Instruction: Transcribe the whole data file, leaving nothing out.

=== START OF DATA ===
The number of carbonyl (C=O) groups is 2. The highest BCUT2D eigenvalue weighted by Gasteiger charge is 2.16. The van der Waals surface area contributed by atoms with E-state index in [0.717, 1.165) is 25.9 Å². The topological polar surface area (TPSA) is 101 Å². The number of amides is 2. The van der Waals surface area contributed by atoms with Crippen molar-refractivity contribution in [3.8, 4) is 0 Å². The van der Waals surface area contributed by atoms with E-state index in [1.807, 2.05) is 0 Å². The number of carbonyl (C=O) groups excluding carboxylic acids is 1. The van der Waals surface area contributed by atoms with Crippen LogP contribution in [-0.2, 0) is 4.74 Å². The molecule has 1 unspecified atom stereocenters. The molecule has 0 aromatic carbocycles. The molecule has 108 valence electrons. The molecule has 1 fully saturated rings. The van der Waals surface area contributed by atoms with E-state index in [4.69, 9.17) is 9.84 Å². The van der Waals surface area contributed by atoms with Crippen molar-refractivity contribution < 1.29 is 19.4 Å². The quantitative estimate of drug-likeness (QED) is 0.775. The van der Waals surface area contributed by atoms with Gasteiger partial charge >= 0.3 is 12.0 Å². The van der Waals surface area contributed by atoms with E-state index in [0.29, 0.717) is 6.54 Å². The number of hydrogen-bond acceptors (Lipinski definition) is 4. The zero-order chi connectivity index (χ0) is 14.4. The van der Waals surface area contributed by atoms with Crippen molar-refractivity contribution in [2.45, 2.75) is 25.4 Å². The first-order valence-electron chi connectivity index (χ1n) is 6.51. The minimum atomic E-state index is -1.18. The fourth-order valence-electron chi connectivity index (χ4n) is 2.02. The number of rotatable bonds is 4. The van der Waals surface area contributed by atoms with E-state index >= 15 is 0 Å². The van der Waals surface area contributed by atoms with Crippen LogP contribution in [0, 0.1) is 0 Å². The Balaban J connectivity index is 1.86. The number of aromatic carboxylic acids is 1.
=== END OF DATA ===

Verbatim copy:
The number of carbonyl (C=O) groups is 2. The highest BCUT2D eigenvalue weighted by Gasteiger charge is 2.16. The van der Waals surface area contributed by atoms with E-state index in [0.717, 1.165) is 25.9 Å². The topological polar surface area (TPSA) is 101 Å². The number of amides is 2. The van der Waals surface area contributed by atoms with Crippen molar-refractivity contribution in [3.8, 4) is 0 Å². The van der Waals surface area contributed by atoms with E-state index in [1.807, 2.05) is 0 Å². The number of carbonyl (C=O) groups excluding carboxylic acids is 1. The van der Waals surface area contributed by atoms with Crippen LogP contribution in [-0.2, 0) is 4.74 Å². The molecule has 1 unspecified atom stereocenters. The molecule has 0 aromatic carbocycles. The molecule has 108 valence electrons. The molecule has 1 fully saturated rings. The van der Waals surface area contributed by atoms with E-state index in [4.69, 9.17) is 9.84 Å². The van der Waals surface area contributed by atoms with Crippen molar-refractivity contribution < 1.29 is 19.4 Å². The quantitative estimate of drug-likeness (QED) is 0.775. The van der Waals surface area contributed by atoms with Gasteiger partial charge >= 0.3 is 12.0 Å². The van der Waals surface area contributed by atoms with E-state index in [0.29, 0.717) is 6.54 Å². The number of hydrogen-bond acceptors (Lipinski definition) is 4. The zero-order chi connectivity index (χ0) is 14.4. The van der Waals surface area contributed by atoms with Crippen molar-refractivity contribution in [2.45, 2.75) is 25.4 Å². The first-order valence-electron chi connectivity index (χ1n) is 6.51. The minimum atomic E-state index is -1.18. The fourth-order valence-electron chi connectivity index (χ4n) is 2.02. The number of rotatable bonds is 4. The van der Waals surface area contributed by atoms with E-state index >= 15 is 0 Å². The van der Waals surface area contributed by atoms with Crippen LogP contribution in [0, 0.1) is 0 Å². The Balaban J connectivity index is 1.86. The number of aromatic carboxylic acids is 1.